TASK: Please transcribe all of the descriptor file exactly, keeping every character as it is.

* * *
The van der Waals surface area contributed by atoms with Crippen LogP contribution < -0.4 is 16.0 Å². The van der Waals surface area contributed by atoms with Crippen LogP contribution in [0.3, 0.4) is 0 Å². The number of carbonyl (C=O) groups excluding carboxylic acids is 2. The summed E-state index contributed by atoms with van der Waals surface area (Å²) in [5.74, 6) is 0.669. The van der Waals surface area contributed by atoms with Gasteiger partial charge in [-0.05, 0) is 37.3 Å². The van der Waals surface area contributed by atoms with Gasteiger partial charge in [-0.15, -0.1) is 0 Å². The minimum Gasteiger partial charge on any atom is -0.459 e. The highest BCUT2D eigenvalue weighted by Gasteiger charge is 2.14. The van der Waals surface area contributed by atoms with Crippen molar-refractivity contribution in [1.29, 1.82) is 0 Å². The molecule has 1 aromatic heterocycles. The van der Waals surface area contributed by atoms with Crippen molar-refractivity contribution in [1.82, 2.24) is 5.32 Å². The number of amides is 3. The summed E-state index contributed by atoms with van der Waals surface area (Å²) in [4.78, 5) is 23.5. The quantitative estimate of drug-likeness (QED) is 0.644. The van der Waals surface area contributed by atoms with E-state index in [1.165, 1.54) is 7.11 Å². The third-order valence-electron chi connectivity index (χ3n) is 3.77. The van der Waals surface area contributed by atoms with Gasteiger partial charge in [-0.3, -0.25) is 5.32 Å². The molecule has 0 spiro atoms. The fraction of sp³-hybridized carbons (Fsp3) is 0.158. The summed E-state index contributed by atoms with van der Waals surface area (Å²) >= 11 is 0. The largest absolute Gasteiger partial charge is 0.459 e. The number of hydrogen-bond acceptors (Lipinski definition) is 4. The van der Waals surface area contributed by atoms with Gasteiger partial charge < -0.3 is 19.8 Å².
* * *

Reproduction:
The van der Waals surface area contributed by atoms with Crippen LogP contribution < -0.4 is 16.0 Å². The van der Waals surface area contributed by atoms with Crippen LogP contribution in [0.3, 0.4) is 0 Å². The number of carbonyl (C=O) groups excluding carboxylic acids is 2. The summed E-state index contributed by atoms with van der Waals surface area (Å²) in [5.74, 6) is 0.669. The van der Waals surface area contributed by atoms with Gasteiger partial charge in [-0.05, 0) is 37.3 Å². The van der Waals surface area contributed by atoms with Gasteiger partial charge in [-0.15, -0.1) is 0 Å². The minimum Gasteiger partial charge on any atom is -0.459 e. The highest BCUT2D eigenvalue weighted by Gasteiger charge is 2.14. The van der Waals surface area contributed by atoms with Crippen molar-refractivity contribution in [1.29, 1.82) is 0 Å². The molecule has 1 aromatic heterocycles. The van der Waals surface area contributed by atoms with Crippen molar-refractivity contribution in [1.82, 2.24) is 5.32 Å². The number of amides is 3. The summed E-state index contributed by atoms with van der Waals surface area (Å²) in [4.78, 5) is 23.5. The quantitative estimate of drug-likeness (QED) is 0.644. The van der Waals surface area contributed by atoms with E-state index in [1.165, 1.54) is 7.11 Å². The third-order valence-electron chi connectivity index (χ3n) is 3.77. The van der Waals surface area contributed by atoms with Gasteiger partial charge in [-0.3, -0.25) is 5.32 Å². The molecule has 0 spiro atoms. The fraction of sp³-hybridized carbons (Fsp3) is 0.158. The summed E-state index contributed by atoms with van der Waals surface area (Å²) >= 11 is 0. The largest absolute Gasteiger partial charge is 0.459 e. The number of hydrogen-bond acceptors (Lipinski definition) is 4. The van der Waals surface area contributed by atoms with Gasteiger partial charge < -0.3 is 19.8 Å².